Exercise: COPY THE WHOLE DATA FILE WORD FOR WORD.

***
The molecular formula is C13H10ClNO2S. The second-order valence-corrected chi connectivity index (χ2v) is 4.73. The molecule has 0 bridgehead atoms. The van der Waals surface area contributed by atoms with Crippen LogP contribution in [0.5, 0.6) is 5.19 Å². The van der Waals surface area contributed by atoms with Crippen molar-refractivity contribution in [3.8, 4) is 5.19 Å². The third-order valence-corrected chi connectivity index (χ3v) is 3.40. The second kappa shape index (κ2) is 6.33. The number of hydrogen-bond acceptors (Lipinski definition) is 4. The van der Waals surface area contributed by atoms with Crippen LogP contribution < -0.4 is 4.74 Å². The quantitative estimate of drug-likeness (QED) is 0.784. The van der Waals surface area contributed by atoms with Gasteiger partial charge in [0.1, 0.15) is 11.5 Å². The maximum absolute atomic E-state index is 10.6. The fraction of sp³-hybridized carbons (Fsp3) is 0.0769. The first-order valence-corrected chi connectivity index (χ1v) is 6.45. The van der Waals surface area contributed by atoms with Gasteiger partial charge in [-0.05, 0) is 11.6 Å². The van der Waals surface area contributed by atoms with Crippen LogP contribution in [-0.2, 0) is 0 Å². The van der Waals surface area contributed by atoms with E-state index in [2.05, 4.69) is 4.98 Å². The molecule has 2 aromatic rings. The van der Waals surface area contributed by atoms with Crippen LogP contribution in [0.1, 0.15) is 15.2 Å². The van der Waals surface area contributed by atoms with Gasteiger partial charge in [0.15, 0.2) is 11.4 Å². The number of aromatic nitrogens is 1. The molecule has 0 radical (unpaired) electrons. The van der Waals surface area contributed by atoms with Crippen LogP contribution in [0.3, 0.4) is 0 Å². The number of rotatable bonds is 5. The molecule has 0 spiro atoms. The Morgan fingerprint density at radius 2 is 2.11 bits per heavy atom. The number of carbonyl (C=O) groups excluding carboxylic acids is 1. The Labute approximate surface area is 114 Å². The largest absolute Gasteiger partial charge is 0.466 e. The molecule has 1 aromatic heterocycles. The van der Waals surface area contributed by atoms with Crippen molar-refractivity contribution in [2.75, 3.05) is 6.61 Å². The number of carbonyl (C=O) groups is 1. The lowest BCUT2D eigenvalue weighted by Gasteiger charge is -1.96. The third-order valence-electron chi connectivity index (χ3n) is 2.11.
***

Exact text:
The molecular formula is C13H10ClNO2S. The second-order valence-corrected chi connectivity index (χ2v) is 4.73. The molecule has 0 bridgehead atoms. The van der Waals surface area contributed by atoms with Crippen LogP contribution in [0.5, 0.6) is 5.19 Å². The van der Waals surface area contributed by atoms with Crippen molar-refractivity contribution in [3.8, 4) is 5.19 Å². The third-order valence-corrected chi connectivity index (χ3v) is 3.40. The second kappa shape index (κ2) is 6.33. The number of hydrogen-bond acceptors (Lipinski definition) is 4. The van der Waals surface area contributed by atoms with Crippen LogP contribution < -0.4 is 4.74 Å². The quantitative estimate of drug-likeness (QED) is 0.784. The van der Waals surface area contributed by atoms with Gasteiger partial charge in [0.1, 0.15) is 11.5 Å². The maximum absolute atomic E-state index is 10.6. The fraction of sp³-hybridized carbons (Fsp3) is 0.0769. The first-order valence-corrected chi connectivity index (χ1v) is 6.45. The van der Waals surface area contributed by atoms with Gasteiger partial charge in [-0.05, 0) is 11.6 Å². The van der Waals surface area contributed by atoms with Crippen LogP contribution in [-0.2, 0) is 0 Å². The van der Waals surface area contributed by atoms with E-state index in [2.05, 4.69) is 4.98 Å². The molecule has 2 aromatic rings. The van der Waals surface area contributed by atoms with Crippen LogP contribution in [0.1, 0.15) is 15.2 Å². The van der Waals surface area contributed by atoms with Gasteiger partial charge in [0.15, 0.2) is 11.4 Å². The number of aromatic nitrogens is 1. The molecule has 0 radical (unpaired) electrons. The van der Waals surface area contributed by atoms with Crippen LogP contribution in [0.3, 0.4) is 0 Å². The number of rotatable bonds is 5. The molecule has 0 spiro atoms. The Morgan fingerprint density at radius 2 is 2.11 bits per heavy atom. The number of carbonyl (C=O) groups excluding carboxylic acids is 1. The Labute approximate surface area is 114 Å². The largest absolute Gasteiger partial charge is 0.466 e. The molecule has 1 aromatic heterocycles. The van der Waals surface area contributed by atoms with Crippen molar-refractivity contribution in [2.75, 3.05) is 6.61 Å². The number of carbonyl (C=O) groups is 1. The lowest BCUT2D eigenvalue weighted by Gasteiger charge is -1.96. The third-order valence-electron chi connectivity index (χ3n) is 2.11.